"Because it's not really happening unless it's on videotape - any kid will tell you that. "Cloverfield" captures the chronic self-absorption of the Facebook generation with breathless, cleverly recycled media savvy, and then it stomps that self-absorption to death. These days, that's entertainment." So says Ty Burr, a film critic and staff member at the Boston Globe.
I was reading critics' reviews of the aforementioned film, hoping to enjoy a good monster flick. (After reading reviews, I think I'll pass). But what Burr says here about the "Facebook generation" struck me with great force. Burr mentions the "chronic, self-absorption" of this crowd, and he is thinking also of the main characters in the film: young, successful, good-looking, savvy, upper, west-side apartment dwellers getting job promotions to Japan, leaving hapless, love affairs on the mainland, sleeping with each other's friends. It's all good.
A friend of mine wrote an essay titled, "The ipod Killed Poetry." In it he described Burr's epithet of self-absorption: people (the kids these days) are too wrapped up in their own little worlds as these worlds become the only world at all. Too much technology to steal attention from introspective matters that actually give appeal to a certain level of self-absorption, that can cause a breaking out of self interest and develop a keen awareness of life's grander, more important issues of helping others. Things like Facebook, myspace, Youtube, ipods, Xbox and other techno-goodies, rob the individual of the art of meditation, quiet, reflective reading, and the type of self-absorption that is good: introspection with a view to character development, vision, goals and the like.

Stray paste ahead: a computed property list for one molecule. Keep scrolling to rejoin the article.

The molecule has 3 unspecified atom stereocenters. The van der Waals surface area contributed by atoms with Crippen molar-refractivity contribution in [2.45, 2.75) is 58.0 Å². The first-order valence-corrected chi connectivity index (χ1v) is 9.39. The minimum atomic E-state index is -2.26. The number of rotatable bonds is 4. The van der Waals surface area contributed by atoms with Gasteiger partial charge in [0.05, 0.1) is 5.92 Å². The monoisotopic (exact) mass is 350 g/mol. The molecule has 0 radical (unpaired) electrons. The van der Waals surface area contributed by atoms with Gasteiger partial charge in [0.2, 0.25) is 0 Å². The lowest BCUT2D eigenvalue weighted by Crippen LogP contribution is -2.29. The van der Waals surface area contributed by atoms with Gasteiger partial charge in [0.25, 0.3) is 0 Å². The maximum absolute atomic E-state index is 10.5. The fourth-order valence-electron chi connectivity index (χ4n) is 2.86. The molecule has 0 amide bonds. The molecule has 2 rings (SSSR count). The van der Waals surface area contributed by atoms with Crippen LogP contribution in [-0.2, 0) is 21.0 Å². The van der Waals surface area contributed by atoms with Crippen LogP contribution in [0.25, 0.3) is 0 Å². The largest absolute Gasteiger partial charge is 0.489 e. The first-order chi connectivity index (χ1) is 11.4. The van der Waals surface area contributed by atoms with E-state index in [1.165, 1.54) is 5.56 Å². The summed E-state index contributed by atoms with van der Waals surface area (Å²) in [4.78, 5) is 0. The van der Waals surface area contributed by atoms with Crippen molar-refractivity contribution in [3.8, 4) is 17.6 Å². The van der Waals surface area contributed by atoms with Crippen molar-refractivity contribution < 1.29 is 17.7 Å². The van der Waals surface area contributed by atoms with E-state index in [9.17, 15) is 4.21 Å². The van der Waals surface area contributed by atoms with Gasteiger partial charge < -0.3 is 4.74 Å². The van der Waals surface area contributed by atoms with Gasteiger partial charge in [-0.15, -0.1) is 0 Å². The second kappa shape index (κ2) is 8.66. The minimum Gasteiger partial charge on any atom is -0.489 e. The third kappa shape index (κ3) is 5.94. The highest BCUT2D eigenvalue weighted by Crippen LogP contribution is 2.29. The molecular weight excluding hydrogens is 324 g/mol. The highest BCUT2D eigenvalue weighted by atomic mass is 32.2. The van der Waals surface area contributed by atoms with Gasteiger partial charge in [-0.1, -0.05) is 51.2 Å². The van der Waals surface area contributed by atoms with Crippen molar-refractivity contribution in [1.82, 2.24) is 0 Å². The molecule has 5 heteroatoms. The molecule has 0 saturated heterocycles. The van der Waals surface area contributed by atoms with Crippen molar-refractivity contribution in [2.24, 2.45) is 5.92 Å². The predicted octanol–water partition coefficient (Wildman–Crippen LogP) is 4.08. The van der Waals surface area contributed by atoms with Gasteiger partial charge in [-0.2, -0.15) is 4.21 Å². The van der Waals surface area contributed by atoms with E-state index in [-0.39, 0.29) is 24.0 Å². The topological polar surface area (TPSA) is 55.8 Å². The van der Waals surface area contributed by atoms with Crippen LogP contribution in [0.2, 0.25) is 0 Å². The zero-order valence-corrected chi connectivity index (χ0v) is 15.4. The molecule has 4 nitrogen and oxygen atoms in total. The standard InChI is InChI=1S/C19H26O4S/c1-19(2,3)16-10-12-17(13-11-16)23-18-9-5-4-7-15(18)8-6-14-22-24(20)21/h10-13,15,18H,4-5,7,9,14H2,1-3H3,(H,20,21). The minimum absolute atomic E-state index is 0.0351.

Now, I think both Burr and my friend have hit the mark. However, as a member of Generation X, I am aware of social epithets. Mine was also a "hapless, self-absorbed generation." We didn't care about spirituality, or ethics, or human rights across the globe (we may have trifled with environmental issues, but only from a safe distance). Mostly, we wanted to go to college, have a good time, and then make lots of money. Perhaps the Facebook generation, in its own demise of self-aggrandizement, will capture the essence of life's call to a broader, corporate view of humanity and its needs (i.e. aiding the poor, defending the oppressed) as the electronic medium of social relationspheres proves itself less than authentic and drives a passion and value for quiet reflection, and an extroverted call to benefit others before self.